If this is the place where a driver wants to make a living, and he can demonstrate that he can run up front, it's a great opportunity. (Jeff) Gordon has done it. (Tony) Stewart has done it. But this is tough. The competition today is tougher than it's ever been. You've got to make the races.

You saw it (last weekend) with Hornish. But it wasn't that he's not a good driver. ... He just needs to get his qualifying down. He'll learn how to do that.

How does it impact your teams and other teams if Dale Earnhardt Jr. reaches out to a larger audience? That appears to be the goal with the announcement in Dallas on Wednesday, where he is expected to unveil the No. 88 car he'll drive next season that reportedly will be sponsored by some combination of Mountain Dew and a Pepisco energy drink, along with the National Guard. Does it make it tougher for you to reach people and generate your own sponsorship dollars?

I think from our sponsorship perspective, we have long-term relationships. Most of our relationships go for a long term. We know that there are other people that are out there getting notoriety and have track records -- some better than us, some not as good as us. So what we have to do is sell our programs on the basic fundamentals that we have within our team -- our drivers and our sponsors and what we do in our B-to-B, business-to-business relationships.

With all that has gone on recently with mergers and working partnerships in the garage, does Penske Racing have any interest in possibly forming some kind of arrangement with another team similar to what was recently announced between Roush Fenway Racing and Robert Yates Racing?

I'm not looking to merge right now. I've got plenty to do on my own right now.

But do the mergers that have occurred and things like the Roush-Yates agreement, where in theory Roush could one day be getting information from as many as eight cars (four under the Yates banner in addition to four Roush Fenway cars), concern you and make you think you might need to expand somehow in the future?

We have two (Cup teams) today. We can plan to run three or four. But we would build that within our own organization. I think over time we need to have an infrastructure. We certainly have that capability at our shop in Charlotte to expand. And without running a Busch car ... I think in the future, the Busch car doesn't give us the information that it did in the past because of the Car of Tomorrow and the different setups.

So you know, at this particular time, I'm very comfortable with the way it is and we'll have to deal with it whether it's two against four, or three against four, or two against eight. But right now, it gets very complex, too -- because of the number of people you have to have and the number of good people. Sometimes it's harder to manage and harder to get off the ground floor when you have so many people that you have to deal with at one time.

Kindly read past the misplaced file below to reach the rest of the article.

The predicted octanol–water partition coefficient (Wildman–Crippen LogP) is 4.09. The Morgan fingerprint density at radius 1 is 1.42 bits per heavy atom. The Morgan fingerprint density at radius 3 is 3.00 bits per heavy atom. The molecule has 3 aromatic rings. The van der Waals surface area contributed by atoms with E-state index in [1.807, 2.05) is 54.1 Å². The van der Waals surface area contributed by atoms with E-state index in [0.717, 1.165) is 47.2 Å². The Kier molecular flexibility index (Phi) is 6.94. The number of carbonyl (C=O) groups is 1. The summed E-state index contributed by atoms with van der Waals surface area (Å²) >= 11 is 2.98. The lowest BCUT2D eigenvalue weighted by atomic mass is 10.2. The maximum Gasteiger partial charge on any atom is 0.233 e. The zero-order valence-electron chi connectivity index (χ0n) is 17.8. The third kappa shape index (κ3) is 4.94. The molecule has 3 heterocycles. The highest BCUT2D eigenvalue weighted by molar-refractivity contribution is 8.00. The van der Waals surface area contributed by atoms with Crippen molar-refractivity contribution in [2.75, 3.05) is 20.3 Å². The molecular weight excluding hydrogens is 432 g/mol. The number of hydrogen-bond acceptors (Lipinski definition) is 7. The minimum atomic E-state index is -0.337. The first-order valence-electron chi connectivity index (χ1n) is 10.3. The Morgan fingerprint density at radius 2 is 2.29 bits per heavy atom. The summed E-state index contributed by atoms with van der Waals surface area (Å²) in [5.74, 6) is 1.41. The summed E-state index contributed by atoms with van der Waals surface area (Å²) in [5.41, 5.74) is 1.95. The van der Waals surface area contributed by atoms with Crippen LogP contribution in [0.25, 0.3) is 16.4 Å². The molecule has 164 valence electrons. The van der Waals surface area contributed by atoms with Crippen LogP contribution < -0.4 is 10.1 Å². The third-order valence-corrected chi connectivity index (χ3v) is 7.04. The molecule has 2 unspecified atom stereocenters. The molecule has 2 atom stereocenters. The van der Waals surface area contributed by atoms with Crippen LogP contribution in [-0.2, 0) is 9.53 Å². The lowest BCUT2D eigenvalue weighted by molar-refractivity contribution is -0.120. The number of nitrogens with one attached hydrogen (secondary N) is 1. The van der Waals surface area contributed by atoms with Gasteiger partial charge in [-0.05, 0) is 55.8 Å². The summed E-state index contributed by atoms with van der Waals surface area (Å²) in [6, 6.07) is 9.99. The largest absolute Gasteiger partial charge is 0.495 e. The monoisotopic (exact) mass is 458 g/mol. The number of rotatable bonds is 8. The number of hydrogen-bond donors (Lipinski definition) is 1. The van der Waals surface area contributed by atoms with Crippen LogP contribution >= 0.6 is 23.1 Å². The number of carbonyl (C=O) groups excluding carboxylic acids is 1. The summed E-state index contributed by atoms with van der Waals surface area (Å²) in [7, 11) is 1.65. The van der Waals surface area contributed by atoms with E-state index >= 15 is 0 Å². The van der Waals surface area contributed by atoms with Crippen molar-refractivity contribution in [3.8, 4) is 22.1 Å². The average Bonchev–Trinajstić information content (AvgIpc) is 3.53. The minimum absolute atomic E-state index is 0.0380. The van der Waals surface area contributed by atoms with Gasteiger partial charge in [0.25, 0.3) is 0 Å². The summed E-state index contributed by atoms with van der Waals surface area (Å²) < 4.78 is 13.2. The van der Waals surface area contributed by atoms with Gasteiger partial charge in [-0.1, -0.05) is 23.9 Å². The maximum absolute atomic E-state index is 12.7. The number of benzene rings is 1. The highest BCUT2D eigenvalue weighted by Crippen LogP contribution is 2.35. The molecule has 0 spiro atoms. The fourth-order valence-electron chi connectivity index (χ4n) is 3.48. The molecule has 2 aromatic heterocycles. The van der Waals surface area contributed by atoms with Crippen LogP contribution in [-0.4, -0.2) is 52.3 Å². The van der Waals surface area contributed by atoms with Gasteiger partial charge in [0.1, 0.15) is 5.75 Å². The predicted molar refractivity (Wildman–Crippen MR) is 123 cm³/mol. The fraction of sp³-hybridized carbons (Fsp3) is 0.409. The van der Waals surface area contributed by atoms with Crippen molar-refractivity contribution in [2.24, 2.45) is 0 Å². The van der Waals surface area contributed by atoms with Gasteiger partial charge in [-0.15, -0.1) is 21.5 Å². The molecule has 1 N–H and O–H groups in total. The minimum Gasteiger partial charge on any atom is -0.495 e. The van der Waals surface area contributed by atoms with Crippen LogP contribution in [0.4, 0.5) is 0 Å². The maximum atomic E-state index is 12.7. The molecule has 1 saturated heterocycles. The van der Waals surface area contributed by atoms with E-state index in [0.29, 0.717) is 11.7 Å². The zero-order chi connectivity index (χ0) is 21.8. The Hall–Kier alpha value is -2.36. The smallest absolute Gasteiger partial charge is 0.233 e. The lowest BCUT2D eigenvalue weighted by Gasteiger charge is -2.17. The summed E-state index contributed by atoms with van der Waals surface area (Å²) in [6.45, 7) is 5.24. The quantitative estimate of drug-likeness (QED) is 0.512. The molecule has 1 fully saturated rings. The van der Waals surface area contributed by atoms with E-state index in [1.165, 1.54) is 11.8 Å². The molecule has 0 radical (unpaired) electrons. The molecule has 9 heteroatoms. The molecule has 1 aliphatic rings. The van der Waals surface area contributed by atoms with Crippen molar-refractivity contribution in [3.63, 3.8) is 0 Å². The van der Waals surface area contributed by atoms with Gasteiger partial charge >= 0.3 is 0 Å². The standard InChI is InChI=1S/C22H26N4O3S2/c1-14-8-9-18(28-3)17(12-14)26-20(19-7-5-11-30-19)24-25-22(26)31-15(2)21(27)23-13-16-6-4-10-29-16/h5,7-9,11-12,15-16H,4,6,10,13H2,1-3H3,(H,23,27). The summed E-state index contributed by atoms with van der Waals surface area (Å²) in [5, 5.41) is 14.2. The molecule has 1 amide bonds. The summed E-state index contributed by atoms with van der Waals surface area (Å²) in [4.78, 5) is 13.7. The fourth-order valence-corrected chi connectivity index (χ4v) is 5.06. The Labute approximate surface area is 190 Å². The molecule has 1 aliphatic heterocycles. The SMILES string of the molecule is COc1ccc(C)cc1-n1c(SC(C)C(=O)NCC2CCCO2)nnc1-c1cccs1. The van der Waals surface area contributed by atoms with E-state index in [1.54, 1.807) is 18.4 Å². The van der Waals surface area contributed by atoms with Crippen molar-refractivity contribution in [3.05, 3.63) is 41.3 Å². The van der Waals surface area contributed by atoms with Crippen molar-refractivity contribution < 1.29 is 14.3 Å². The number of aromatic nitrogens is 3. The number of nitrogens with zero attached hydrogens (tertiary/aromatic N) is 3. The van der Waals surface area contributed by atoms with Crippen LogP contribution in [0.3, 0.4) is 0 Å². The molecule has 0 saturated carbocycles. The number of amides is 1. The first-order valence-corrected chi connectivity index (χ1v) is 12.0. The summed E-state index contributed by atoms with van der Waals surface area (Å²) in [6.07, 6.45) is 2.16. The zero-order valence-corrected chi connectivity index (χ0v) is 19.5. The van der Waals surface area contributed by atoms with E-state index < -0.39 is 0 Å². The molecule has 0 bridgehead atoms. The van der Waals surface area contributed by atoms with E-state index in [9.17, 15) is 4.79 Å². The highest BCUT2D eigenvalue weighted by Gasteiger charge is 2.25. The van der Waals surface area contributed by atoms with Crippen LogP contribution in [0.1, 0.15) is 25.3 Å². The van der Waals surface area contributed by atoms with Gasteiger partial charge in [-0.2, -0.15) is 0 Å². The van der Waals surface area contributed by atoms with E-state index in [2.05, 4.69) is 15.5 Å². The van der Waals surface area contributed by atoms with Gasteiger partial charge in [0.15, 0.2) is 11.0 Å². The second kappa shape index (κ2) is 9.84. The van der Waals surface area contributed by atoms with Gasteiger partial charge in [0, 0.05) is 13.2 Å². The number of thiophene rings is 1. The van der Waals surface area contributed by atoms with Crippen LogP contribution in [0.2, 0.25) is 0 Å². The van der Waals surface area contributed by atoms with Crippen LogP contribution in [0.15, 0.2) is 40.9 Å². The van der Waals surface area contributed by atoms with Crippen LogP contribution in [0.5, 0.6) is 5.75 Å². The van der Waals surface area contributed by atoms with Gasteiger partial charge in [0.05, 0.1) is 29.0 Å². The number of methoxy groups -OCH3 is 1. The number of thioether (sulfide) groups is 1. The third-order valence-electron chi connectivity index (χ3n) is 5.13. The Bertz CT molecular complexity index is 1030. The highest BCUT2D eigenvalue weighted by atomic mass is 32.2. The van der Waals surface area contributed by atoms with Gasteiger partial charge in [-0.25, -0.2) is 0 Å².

You mentioned scaling down or possibly even doing away with your Busch Series operation, which was a one-car deal this year. Why?

I think we have elected from our perspective, at least under the current circumstances, to focus on the Cup -- because the cars are so different (with the Car of Tomorrow coming on line full time on the Cup side next season). Now if you're trying to bring up a driver or you've got a sponsor that wants to start with a lower budget, then obviously Busch becomes a real good option.

It appears that John Henry, who is partners now with Jack Roush in Roush Fenway Racing, is in the process of pursuing ownership of the New Hampshire International Speedway as well. What complexities does that involve?

I think it's two different businesses. I've had race teams and we own Michigan and we owned California (Speedway) and we were able to survive under those circumstances. You have people that run those (venues) on a day-to-day basis. The good thing is if you're a competitor, you probably have a better understanding of what the fans need, and what the teams and sponsors and media need. So I think it's plus for the sport.

But you know, overall, I don't know about the outcome of this track on a long-term basis. It's obviously a great spot. You could see the interest just flying in here (Sunday), just to see all the motorhomes. I couldn't believe the number of people that come in from wherever just to see this race.

So owning race teams and tracks are two different animals?

Yeah, but it's like any big company. You have different people with different skill sets. But the bottom line is that it's the fans that make the difference. We don't come and race if there are no fans. We don't have a track if there are no fans. So there is a reach there that's consistent across both of those constituencies.

Kurt Busch is the only Dodge driver in the Chase and the only driver who isn't joined in the Chase by a teammate. Does that put you guys at a disadvantage?

At least he doesn't have to race his teammate and get into trouble with him. I think everybody that's in the Chase in these top 12 cars are going to have to utilize their heads in these first races, to make sure they're not getting knocked out. I don't think you'll see any teammate issues here, and NASCAR's got a pretty good eye on things and knows what to look for in regards to everything else.

Obviously that's something that you might say (about having no teammate in it). But it could be an advantage and it could be a disadvantage.